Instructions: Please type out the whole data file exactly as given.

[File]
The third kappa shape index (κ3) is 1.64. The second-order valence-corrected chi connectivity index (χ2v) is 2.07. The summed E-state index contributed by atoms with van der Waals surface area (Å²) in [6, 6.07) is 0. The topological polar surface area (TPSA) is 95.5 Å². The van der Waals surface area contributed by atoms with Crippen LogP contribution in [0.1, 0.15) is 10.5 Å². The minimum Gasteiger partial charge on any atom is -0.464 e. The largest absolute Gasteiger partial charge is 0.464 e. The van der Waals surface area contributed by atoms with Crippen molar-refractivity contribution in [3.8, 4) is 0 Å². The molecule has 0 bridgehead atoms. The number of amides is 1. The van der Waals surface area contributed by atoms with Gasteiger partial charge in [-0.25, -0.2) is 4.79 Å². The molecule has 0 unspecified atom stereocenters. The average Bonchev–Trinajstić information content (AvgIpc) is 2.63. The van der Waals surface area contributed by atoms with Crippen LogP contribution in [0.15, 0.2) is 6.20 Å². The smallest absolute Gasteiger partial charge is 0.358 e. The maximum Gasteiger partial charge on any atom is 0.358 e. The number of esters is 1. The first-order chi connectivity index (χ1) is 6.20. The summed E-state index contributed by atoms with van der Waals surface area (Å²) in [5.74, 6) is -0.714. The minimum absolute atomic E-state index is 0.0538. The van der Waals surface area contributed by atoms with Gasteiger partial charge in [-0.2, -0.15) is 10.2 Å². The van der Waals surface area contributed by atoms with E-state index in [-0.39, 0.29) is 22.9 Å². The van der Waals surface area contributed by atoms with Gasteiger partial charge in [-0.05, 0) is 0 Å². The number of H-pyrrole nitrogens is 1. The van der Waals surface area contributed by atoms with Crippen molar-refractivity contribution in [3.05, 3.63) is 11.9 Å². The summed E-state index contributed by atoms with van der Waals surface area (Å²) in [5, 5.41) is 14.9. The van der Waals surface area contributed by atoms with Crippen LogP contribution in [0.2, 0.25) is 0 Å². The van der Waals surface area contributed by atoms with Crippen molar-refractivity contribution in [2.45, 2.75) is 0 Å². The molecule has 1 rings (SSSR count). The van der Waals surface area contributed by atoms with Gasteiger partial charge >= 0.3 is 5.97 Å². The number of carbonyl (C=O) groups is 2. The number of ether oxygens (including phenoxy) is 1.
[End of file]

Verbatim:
The third kappa shape index (κ3) is 1.64. The second-order valence-corrected chi connectivity index (χ2v) is 2.07. The summed E-state index contributed by atoms with van der Waals surface area (Å²) in [6, 6.07) is 0. The topological polar surface area (TPSA) is 95.5 Å². The van der Waals surface area contributed by atoms with Crippen LogP contribution in [0.1, 0.15) is 10.5 Å². The minimum Gasteiger partial charge on any atom is -0.464 e. The largest absolute Gasteiger partial charge is 0.464 e. The van der Waals surface area contributed by atoms with Crippen molar-refractivity contribution in [3.8, 4) is 0 Å². The molecule has 0 bridgehead atoms. The number of amides is 1. The van der Waals surface area contributed by atoms with Gasteiger partial charge in [-0.25, -0.2) is 4.79 Å². The molecule has 0 unspecified atom stereocenters. The average Bonchev–Trinajstić information content (AvgIpc) is 2.63. The van der Waals surface area contributed by atoms with Crippen LogP contribution in [0.15, 0.2) is 6.20 Å². The smallest absolute Gasteiger partial charge is 0.358 e. The maximum Gasteiger partial charge on any atom is 0.358 e. The number of esters is 1. The first-order chi connectivity index (χ1) is 6.20. The summed E-state index contributed by atoms with van der Waals surface area (Å²) in [5.74, 6) is -0.714. The minimum absolute atomic E-state index is 0.0538. The van der Waals surface area contributed by atoms with Gasteiger partial charge in [-0.2, -0.15) is 10.2 Å². The van der Waals surface area contributed by atoms with E-state index in [-0.39, 0.29) is 22.9 Å². The van der Waals surface area contributed by atoms with Gasteiger partial charge in [-0.05, 0) is 0 Å². The number of H-pyrrole nitrogens is 1. The van der Waals surface area contributed by atoms with Crippen molar-refractivity contribution in [3.05, 3.63) is 11.9 Å². The summed E-state index contributed by atoms with van der Waals surface area (Å²) in [5, 5.41) is 14.9. The van der Waals surface area contributed by atoms with Crippen LogP contribution in [0.2, 0.25) is 0 Å². The van der Waals surface area contributed by atoms with Crippen molar-refractivity contribution in [2.45, 2.75) is 0 Å². The molecule has 1 rings (SSSR count). The van der Waals surface area contributed by atoms with Gasteiger partial charge >= 0.3 is 5.97 Å². The number of carbonyl (C=O) groups is 2. The number of ether oxygens (including phenoxy) is 1.